I hired my guy, because the work I was having done was beyond the fact that he knows how to do the roof work, so that it does not leak. The same reason that when you have a door like the OP, you use the proper materials to complete the job. That means if you have to order a door from the manufacturer to fit the opening, you do it. What you do not do, is place a board at the top of the doorway to make up for an odd size opening.

Only if you know what you are doing, you can make it work, but nine times out of ten, you can notice when someone does a job like this incorrectly. If it was me, I would be ordering a custom sized storm door, not frame out the opening smaller.
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Old 10-17-2011, 06:10 AM   #14
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fitting a smaller storm door to a larger frame?


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If you have brick molding, or any trim for that matter. Just install the same width board at the top of the door, lowering the height to what's needed for the storm door.
I’m not really fallowing you on this one. If what you mean is to install over sized trim over the existing trim on three sides to create the needed opening then yes you can obviously modify the opening but the steps to get you there varies. My first choice would be to “replace” the existing trim with new wider trim to maintain the existing flashing details. Trim over trim is certainly easier and OP I looking for the easy way to do it and if the existing trim has a flush face and is wide enough to support the extra 2" then it’s pretty straight forward but in the case of brick mould or other narrow trim there would be more to it than just nailing trim over the face of trim (which is why I requested a pic).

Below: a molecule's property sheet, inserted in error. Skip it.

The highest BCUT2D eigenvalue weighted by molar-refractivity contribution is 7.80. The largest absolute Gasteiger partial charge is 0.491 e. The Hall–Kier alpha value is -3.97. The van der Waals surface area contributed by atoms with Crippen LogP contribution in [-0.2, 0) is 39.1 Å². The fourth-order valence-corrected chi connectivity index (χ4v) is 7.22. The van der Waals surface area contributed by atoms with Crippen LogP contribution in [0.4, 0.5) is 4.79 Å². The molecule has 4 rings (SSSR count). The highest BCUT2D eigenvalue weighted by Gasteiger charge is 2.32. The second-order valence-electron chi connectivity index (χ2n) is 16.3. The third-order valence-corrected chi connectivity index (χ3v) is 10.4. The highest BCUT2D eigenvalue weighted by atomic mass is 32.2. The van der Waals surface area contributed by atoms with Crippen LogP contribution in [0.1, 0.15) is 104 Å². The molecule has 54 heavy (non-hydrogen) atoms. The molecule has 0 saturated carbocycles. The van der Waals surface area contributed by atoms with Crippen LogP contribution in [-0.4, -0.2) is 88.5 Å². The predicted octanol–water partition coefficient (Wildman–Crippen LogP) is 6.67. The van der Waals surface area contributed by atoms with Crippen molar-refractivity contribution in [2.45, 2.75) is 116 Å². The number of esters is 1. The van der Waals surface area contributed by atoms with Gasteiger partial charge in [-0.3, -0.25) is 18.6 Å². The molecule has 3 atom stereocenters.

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Why not do it correctly and special order a door to fit. A whole lot better than doing some hack job.
Quote:
No Ron, the essence of a DIY is to do it correctly, and not to cut corners.
The guys dog trashed the storm to the back yard, he already has a door stored in the garage. How is it wrong to help him make it work? We’re not talking about anything that would be violating any codes or be deemed unsafe and in all likelihood this door will succumb to the dog too at some point.
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Old 10-17-2011, 08:16 AM   #15
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fitting a smaller storm door to a larger frame?


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I’m not really fallowing you on this one.
The door opening is too high for a standard door(82"). The width can also be reduced or the trim redone to reflect the opening needed. Whatever is easier. I suggested to the OP that he put a filler piece, about 1 1/2"-2"x34" at the top of the opening so it would fit a standard storm door. The filler piece would be as thick as the trim already there. If it were brick mold, then about 1 1/8" thick.

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Last edited by Ron6519; 10-17-2011 at 08:19 AM.